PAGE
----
Sunday, November 17, 2013

Why F# Type Provider?

F# type provider is a very nice feature. I was asked several times why I need type provider? Just because of the intellisense? I believe there should be something else. In the current team, I found people "hate" type, they prefer to use C# object all the times. Now I realize why type is so important and why type can increase code quality.

I want to use a simple approval process as a sample. For my understanding, a type defines the meaning of a area of memory and certain operations which can be executed on this type.

The sample is simple. You can have something to be approved by lead, manager, and director. If a lead approves, it returns a manager type. If manager disapproves, the process will stop and director won't know it. After director's approval, this process stops. The type provider can have three types, director's approve method returns nothing while other type's approve method return higher level type. Lead's approve method returns manager, and manager's approve method returns director.

I'd bet people can say I can use a single type to do the same job. A general class can be used to create three instances. The director instance's approve method can return NULL or any special value to stop the approval process. It can solve this problem provides you know director's approval will stop this process beforehand. A runtime error is not far away if this information is not known beforehand. The type provider uses type to provide the information. After you invoke director's approve method, which returns NULL, user will know immediately that this process is terminated.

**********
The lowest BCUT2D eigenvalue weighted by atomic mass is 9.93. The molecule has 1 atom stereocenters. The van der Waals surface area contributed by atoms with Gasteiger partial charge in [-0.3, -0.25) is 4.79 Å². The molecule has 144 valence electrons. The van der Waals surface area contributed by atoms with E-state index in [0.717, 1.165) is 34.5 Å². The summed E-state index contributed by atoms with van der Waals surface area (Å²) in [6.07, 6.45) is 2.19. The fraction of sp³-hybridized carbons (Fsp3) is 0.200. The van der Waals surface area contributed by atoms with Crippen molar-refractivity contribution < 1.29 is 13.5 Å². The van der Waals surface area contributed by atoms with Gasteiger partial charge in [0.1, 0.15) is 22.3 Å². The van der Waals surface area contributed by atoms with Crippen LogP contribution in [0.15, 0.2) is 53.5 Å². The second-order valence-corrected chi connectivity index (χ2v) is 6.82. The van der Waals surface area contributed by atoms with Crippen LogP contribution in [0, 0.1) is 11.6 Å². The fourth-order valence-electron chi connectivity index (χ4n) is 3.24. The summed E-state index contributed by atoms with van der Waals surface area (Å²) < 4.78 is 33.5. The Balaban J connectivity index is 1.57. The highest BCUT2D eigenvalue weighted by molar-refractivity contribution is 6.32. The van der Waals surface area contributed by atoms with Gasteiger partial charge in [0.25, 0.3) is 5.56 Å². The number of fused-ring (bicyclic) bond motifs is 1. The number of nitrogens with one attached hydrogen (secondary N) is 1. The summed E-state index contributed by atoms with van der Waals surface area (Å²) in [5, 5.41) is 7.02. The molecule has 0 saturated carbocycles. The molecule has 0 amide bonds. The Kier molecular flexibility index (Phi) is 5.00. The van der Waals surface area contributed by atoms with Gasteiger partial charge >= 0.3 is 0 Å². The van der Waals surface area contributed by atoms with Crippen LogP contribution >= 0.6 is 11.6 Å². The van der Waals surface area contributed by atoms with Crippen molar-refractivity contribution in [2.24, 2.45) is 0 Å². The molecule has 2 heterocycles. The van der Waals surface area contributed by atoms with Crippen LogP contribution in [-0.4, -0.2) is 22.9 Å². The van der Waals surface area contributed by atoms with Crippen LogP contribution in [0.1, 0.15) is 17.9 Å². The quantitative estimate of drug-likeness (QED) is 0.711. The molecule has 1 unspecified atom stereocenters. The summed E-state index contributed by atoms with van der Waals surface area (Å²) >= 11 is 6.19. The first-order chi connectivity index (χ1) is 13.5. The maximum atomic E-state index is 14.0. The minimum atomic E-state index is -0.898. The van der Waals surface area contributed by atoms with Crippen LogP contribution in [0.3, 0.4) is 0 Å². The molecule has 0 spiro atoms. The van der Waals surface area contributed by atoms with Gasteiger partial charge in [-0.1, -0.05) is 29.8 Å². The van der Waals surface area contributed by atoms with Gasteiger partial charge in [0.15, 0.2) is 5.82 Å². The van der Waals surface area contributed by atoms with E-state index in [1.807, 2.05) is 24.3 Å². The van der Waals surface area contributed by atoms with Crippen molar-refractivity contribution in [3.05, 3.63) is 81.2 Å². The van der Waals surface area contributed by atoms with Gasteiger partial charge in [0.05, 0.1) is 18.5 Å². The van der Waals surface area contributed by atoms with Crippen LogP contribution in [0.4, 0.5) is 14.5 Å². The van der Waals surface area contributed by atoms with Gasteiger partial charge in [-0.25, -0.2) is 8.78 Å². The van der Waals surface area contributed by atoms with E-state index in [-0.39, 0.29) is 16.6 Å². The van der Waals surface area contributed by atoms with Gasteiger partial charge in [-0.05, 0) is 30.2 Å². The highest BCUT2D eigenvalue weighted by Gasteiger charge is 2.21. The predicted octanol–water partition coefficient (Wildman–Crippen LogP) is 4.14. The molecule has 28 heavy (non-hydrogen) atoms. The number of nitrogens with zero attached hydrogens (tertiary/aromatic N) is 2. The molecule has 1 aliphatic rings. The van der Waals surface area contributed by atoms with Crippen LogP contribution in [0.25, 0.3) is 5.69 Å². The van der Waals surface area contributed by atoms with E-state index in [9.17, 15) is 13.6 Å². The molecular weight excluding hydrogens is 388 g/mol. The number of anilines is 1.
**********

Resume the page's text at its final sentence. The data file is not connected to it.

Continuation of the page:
I would say in this case, type is a way to move runtime check/error to compile time. The attached is the demo project for this approval process.

Friday, November 8, 2013

Use F# to Write PowerShell Snapin & Cmdlet

When I was in Minneapolis, I was thinking to use the F# to write PowerShell snapin and cmdlet. I got the feeling that this can speed our development speed.

Because I use Visual Studio 2012 and it generates the .NET 4 binary. So I need to install PowerShell 3.0 in order to use .NET 4.0. You can use $psversiontable to check the CLR runtime version, make sure it is a number equal or greater than 4.

 namespace Log4NetPsSnapIn  
 open System  
 open System.Management.Automation  
 open System.ComponentModel  
 [<RunInstaller(true)>]  
 type Log4NetSnapIn() =  
   inherit PSSnapIn()  
   override this.Name with get() = "aa"  
   override this.Vendor with get() = "bb"  
   override this.Description with get() = "dd"  
 [<Cmdlet(VerbsCommunications.Write, "Hi")>]  
 type WriteHelp() =   
   inherit Cmdlet()  
   override this.ProcessRecord() =   
     base.WriteObject("help");  

After compiling the above code, a DLL is generated. You have to use installutil.exe to add the snapin. The PowerShell snapin has Name = "aa", so you can use Add-PsSnapIn aa to load the DLL. You can also use installutil.exe /u to uninstall the snapin from your system. Make sure you open the cmd window or powershell window with administrator privilege.

  • If you are running 64-bit version machine, make sure you use installUtil.exe under C:\Windows\Microsoft.net\Framework64\. 
  • if your OS is 32-bit, you can use installUtil.exe under C:\Windows\Microsoft.net\Framework\


I like the way F# write PowerShell snapin. The code is concise and easier to understand.